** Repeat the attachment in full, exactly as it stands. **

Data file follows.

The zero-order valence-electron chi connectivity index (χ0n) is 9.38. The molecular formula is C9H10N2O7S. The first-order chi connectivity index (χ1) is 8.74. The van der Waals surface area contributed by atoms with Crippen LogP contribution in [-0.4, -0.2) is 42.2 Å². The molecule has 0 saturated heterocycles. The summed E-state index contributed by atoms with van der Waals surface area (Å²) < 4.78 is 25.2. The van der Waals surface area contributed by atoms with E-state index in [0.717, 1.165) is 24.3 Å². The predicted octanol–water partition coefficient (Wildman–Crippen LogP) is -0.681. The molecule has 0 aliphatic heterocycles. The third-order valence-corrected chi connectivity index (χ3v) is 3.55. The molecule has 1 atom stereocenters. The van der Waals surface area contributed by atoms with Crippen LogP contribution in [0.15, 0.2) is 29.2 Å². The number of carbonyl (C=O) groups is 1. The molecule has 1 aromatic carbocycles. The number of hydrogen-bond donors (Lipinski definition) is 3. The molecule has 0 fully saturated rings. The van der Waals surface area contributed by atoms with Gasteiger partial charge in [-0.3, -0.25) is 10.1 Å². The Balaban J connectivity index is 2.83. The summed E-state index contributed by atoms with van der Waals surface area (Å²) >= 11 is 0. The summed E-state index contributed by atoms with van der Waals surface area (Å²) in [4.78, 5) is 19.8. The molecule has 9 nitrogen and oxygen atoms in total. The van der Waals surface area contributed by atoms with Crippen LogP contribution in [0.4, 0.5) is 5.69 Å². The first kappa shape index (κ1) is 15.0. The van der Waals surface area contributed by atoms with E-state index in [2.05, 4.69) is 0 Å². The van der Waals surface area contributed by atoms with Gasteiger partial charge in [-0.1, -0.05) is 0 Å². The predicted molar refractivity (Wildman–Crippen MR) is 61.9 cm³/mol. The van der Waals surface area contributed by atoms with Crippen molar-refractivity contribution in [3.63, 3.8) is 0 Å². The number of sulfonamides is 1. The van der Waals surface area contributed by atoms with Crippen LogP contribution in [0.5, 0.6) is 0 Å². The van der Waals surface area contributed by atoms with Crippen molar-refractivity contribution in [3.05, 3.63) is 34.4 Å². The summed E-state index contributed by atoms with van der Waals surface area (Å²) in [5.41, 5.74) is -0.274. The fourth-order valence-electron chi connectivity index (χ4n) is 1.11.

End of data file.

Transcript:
The zero-order valence-electron chi connectivity index (χ0n) is 9.38. The molecular formula is C9H10N2O7S. The first-order chi connectivity index (χ1) is 8.74. The van der Waals surface area contributed by atoms with Crippen LogP contribution in [-0.4, -0.2) is 42.2 Å². The molecule has 0 saturated heterocycles. The summed E-state index contributed by atoms with van der Waals surface area (Å²) < 4.78 is 25.2. The van der Waals surface area contributed by atoms with E-state index in [0.717, 1.165) is 24.3 Å². The predicted octanol–water partition coefficient (Wildman–Crippen LogP) is -0.681. The molecule has 0 aliphatic heterocycles. The third-order valence-corrected chi connectivity index (χ3v) is 3.55. The molecule has 1 atom stereocenters. The van der Waals surface area contributed by atoms with Crippen LogP contribution in [0.15, 0.2) is 29.2 Å². The number of carbonyl (C=O) groups is 1. The molecule has 1 aromatic carbocycles. The number of hydrogen-bond donors (Lipinski definition) is 3. The molecule has 0 fully saturated rings. The van der Waals surface area contributed by atoms with Gasteiger partial charge in [-0.3, -0.25) is 10.1 Å². The Balaban J connectivity index is 2.83. The summed E-state index contributed by atoms with van der Waals surface area (Å²) >= 11 is 0. The summed E-state index contributed by atoms with van der Waals surface area (Å²) in [4.78, 5) is 19.8. The molecule has 9 nitrogen and oxygen atoms in total. The van der Waals surface area contributed by atoms with Crippen LogP contribution in [0.4, 0.5) is 5.69 Å². The first kappa shape index (κ1) is 15.0. The van der Waals surface area contributed by atoms with E-state index in [2.05, 4.69) is 0 Å². The van der Waals surface area contributed by atoms with Gasteiger partial charge in [-0.1, -0.05) is 0 Å². The predicted molar refractivity (Wildman–Crippen MR) is 61.9 cm³/mol. The van der Waals surface area contributed by atoms with Crippen molar-refractivity contribution in [3.63, 3.8) is 0 Å². The number of sulfonamides is 1. The van der Waals surface area contributed by atoms with Crippen LogP contribution in [0.5, 0.6) is 0 Å². The van der Waals surface area contributed by atoms with Crippen molar-refractivity contribution in [3.05, 3.63) is 34.4 Å². The summed E-state index contributed by atoms with van der Waals surface area (Å²) in [5.41, 5.74) is -0.274. The fourth-order valence-electron chi connectivity index (χ4n) is 1.11.